Saturday, 23 April 2011

Punjab and Sikh artefacts auction surpasses expectations

Some important artefacts, documents and images relating to the Ranjit Singh period and beyond were up for auction by Mullocks Auctioneers , specialists in Historical memorabilia at Ludlow Racecourse in Shropshire, UK on the 19th April 2011.

The items were part of a major auction of items from the French Revolution up to and including the two World wars and included personal items belonging to Adolf Hitler and Winston Churchill.

Over fifty Sikh items were up for auction with items related to Duleep Singh being the focus of attention. The most important of the items comprised a hand written letter of Duleep Singh which went for £300 (guide price £100-200). An important item was a ten page letter written by a Sgt. Elliott. This described him overseeing the lonely Duleep Singh when he had been taken to Fatehgarh from Lahore and describing his birthday celebrations. This went for £700 (guide price £300-£500).

A 14 page memorandum by Sir John Login to the East India court of Directors relating to his financial settlement when he came of age went for £1300. A 36 page memoir written by Sir John Login prepared for Queen Victoria on the conversion of Duleep Singh to Christianity after his dethronement and the annexation of the Punjab by the British went for £5900, double the guide price.Of particular interest was a superb miniature portrait of Ranjit Singh dated 1839 and one of the last painted of him by a court artist. His visage in this portrait is much different from other depictions and may be a genuine likeness of him close to the end of his life. The portrait went for £2000. A portrait of an Akali went for an enormous £2200, nearly ten times the guide price.

Some important documents relating to the Anglo-Sikh wars were also part of the lot. Handwritten notes by Sir Hugh Gough, the British Commander during the wars with the Sikhs calculating how many troops he had available in each regiment went for four times the guide price at £350. A document in Persian containing orders from one of the Sikh generals at the battle of Gujrat, the last battle fought against the British sold for £1900, twice the guide price.

One of the most interesting and unusual items was a confidential British document on Ram Singh and the Kuka movement detailing how Ram Singh and his followers were to be closely  monitored. The document included a six page list of the names of the leading lights of the Kuka organization. Sixty-eight Kukas were subsequently executed by the British by tying them to cannons and firing them. The document was sold for £400 (guide price £150).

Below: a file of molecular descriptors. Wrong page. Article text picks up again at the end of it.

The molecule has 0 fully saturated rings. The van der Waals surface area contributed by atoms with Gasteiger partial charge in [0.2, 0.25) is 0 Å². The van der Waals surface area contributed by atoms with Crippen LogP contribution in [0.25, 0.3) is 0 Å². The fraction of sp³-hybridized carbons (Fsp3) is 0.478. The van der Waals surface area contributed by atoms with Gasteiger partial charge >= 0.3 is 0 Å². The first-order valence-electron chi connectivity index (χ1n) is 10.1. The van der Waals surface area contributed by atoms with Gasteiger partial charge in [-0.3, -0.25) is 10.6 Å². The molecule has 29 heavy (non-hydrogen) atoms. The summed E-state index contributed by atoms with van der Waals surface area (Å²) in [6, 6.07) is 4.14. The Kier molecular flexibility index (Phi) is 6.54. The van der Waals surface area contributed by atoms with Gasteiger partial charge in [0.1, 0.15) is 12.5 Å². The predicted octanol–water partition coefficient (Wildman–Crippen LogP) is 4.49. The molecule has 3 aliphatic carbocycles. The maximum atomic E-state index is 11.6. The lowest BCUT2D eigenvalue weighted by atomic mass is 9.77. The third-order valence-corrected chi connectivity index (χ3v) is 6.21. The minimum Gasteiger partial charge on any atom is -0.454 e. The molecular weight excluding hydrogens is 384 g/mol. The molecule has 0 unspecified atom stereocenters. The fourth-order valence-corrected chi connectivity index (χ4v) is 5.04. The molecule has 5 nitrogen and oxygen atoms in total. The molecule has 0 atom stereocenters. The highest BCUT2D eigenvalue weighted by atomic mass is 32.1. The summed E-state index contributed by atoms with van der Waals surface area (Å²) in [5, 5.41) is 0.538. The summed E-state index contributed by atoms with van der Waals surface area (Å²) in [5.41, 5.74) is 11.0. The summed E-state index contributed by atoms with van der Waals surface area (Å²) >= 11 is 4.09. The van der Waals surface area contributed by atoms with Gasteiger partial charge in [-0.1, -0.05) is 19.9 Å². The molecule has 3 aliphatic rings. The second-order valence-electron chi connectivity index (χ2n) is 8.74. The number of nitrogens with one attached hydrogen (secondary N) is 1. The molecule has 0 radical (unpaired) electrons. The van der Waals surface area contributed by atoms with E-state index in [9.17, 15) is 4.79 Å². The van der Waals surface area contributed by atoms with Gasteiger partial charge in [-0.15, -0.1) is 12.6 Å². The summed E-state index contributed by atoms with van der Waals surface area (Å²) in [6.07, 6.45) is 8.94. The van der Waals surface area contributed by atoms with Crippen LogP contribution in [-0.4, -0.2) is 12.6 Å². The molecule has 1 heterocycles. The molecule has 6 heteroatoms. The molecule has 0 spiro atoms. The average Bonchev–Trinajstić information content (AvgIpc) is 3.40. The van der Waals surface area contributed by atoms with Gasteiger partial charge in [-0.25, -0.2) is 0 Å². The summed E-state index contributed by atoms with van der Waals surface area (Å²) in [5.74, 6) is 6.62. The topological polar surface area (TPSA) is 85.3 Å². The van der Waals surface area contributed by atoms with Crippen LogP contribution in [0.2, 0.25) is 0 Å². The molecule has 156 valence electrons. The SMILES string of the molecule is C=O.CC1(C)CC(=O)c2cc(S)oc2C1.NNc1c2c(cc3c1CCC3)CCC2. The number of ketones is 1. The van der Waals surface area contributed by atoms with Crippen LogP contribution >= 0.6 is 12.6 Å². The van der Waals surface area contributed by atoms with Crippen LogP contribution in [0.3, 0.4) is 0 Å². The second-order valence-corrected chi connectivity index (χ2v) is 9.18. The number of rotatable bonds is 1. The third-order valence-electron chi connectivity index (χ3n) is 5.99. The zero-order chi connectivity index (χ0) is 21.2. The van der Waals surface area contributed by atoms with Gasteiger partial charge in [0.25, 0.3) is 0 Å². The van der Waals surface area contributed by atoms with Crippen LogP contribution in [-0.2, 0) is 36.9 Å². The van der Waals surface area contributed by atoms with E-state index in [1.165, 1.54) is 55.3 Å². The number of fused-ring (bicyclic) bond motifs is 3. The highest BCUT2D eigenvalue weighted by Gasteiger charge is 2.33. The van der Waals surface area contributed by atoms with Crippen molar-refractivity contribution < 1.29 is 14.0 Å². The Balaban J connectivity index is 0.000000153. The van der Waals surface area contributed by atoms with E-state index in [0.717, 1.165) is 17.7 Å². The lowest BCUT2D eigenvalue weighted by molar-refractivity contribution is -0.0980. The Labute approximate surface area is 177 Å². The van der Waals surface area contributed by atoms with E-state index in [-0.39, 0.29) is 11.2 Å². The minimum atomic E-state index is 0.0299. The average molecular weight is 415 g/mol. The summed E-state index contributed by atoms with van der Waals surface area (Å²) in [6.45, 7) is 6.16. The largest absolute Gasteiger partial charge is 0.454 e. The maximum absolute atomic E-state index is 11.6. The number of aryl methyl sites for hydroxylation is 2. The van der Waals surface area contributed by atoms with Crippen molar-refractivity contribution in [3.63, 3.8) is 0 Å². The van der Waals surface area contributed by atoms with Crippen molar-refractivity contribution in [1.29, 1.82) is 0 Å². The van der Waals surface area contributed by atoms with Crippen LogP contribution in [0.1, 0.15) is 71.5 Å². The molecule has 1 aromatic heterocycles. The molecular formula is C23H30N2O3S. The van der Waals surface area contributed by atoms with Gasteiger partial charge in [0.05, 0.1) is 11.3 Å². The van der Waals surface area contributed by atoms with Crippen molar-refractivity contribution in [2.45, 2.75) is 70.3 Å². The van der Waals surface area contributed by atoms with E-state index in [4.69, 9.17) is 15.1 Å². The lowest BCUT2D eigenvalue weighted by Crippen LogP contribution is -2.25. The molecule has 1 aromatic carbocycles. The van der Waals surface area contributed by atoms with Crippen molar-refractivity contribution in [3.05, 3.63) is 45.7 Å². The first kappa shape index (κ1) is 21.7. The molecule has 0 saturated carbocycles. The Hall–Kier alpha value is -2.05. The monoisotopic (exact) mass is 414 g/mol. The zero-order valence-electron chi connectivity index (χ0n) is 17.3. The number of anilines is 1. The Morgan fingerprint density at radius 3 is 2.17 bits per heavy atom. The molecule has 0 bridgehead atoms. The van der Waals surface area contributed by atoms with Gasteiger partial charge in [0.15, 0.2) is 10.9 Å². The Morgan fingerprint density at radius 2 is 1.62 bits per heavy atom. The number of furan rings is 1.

“Auctions over the last few years indicate an increasing interest in Sikh related items” commented Amarpal Singh Sidhu, author of “The First Anglo-Sikh War” and present at the proceedings. “The interest is coming not just from the Sikh community but from Europeans as well cognizant of the Sikh Empire and the colourful and tragic story of his son Duleep Singh. This increasing enthusiasm to own a piece of Sikh history no matter the cost bodes well for the preservation of these items in the long term.”

According to Gurinder Singh Mann, Sikh Historian from Leicester a letter of Sir John Malcolm was also an interesting item in the sale. Malcolm was the writer of the important book, Sketch of the Sikhs. Mann stated, “ the letter of Malcolm gives the impression that he was working on a revised version of his Sketches of India. It is not clear whether another version of Sketch of the Sikhs was also be prepared by the Governor of Bombay ”.

The proceedings were covered by Sikh TV and will be televised shortly.

Details of the lots can be viewed at

See earlier story:  Rare Sikh and Punjab artefacts to be auctioned.


Ik Ong Kaar said...

What I don't understand is how they auction the items of our heritage that they stole from us and there is no one to voice against that. What is Indian government doing and more so our so called Punjab Sikh leaders? Is there no one to complain? Is there no international law in this day and age to confront them? These items should be returned to the rightful owners, sent to The Golden Temple Darbar Sahib, Amritsar. But wait are they going to be safe there???? We have bigger thieves at home...

Anonymous said...

In 1984 many priceless items were stolen from the Sikh Reference Library including Hukamnamas of Mata Sundri of the 1st Vaisakhi 1777 (1720 AD). It has been over 25 years and I wonder how many people know that such a document existed, let alone the fact that today it lies in the hands of the Indian Central Bureau of Intelligence (unless it has been destroyed). Here is a line from (worth a read):
"Certain documents which were found seditious during investigation were destroyed after the order of the Hon’ble Court. A copy of the list of such documents is enclosed herewith as annexure A."
There is a systematic eradication of this religion which is presently occuring. The most important goal at present should be to retrieve our historical documents.

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